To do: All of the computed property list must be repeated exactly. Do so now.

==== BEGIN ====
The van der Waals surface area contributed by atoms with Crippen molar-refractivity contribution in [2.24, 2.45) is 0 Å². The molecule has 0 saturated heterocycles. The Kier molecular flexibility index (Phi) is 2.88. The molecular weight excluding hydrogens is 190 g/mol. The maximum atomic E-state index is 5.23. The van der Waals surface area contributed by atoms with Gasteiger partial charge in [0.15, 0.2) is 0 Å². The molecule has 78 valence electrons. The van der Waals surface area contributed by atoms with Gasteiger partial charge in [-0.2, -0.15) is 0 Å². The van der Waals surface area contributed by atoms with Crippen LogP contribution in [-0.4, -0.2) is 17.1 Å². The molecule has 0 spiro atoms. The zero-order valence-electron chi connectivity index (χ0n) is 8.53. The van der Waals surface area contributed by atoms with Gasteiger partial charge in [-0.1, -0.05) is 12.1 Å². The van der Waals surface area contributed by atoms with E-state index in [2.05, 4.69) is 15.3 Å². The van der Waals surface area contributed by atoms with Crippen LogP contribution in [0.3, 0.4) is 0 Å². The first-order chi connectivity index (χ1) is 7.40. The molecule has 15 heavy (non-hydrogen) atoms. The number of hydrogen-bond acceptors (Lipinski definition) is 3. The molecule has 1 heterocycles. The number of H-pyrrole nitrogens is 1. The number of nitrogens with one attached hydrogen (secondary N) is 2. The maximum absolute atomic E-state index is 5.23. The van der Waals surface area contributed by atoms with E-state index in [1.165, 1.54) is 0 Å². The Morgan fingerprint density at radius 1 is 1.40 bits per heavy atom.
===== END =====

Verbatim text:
The van der Waals surface area contributed by atoms with Crippen molar-refractivity contribution in [2.24, 2.45) is 0 Å². The molecule has 0 saturated heterocycles. The Kier molecular flexibility index (Phi) is 2.88. The molecular weight excluding hydrogens is 190 g/mol. The maximum atomic E-state index is 5.23. The van der Waals surface area contributed by atoms with Gasteiger partial charge in [0.15, 0.2) is 0 Å². The molecule has 78 valence electrons. The van der Waals surface area contributed by atoms with Gasteiger partial charge in [-0.2, -0.15) is 0 Å². The van der Waals surface area contributed by atoms with Crippen LogP contribution in [-0.4, -0.2) is 17.1 Å². The molecule has 0 spiro atoms. The zero-order valence-electron chi connectivity index (χ0n) is 8.53. The van der Waals surface area contributed by atoms with Gasteiger partial charge in [-0.1, -0.05) is 12.1 Å². The van der Waals surface area contributed by atoms with E-state index in [2.05, 4.69) is 15.3 Å². The van der Waals surface area contributed by atoms with Crippen LogP contribution in [0.3, 0.4) is 0 Å². The first-order chi connectivity index (χ1) is 7.40. The molecule has 15 heavy (non-hydrogen) atoms. The number of hydrogen-bond acceptors (Lipinski definition) is 3. The molecule has 1 heterocycles. The number of H-pyrrole nitrogens is 1. The number of nitrogens with one attached hydrogen (secondary N) is 2. The maximum absolute atomic E-state index is 5.23. The van der Waals surface area contributed by atoms with E-state index in [1.165, 1.54) is 0 Å². The Morgan fingerprint density at radius 1 is 1.40 bits per heavy atom.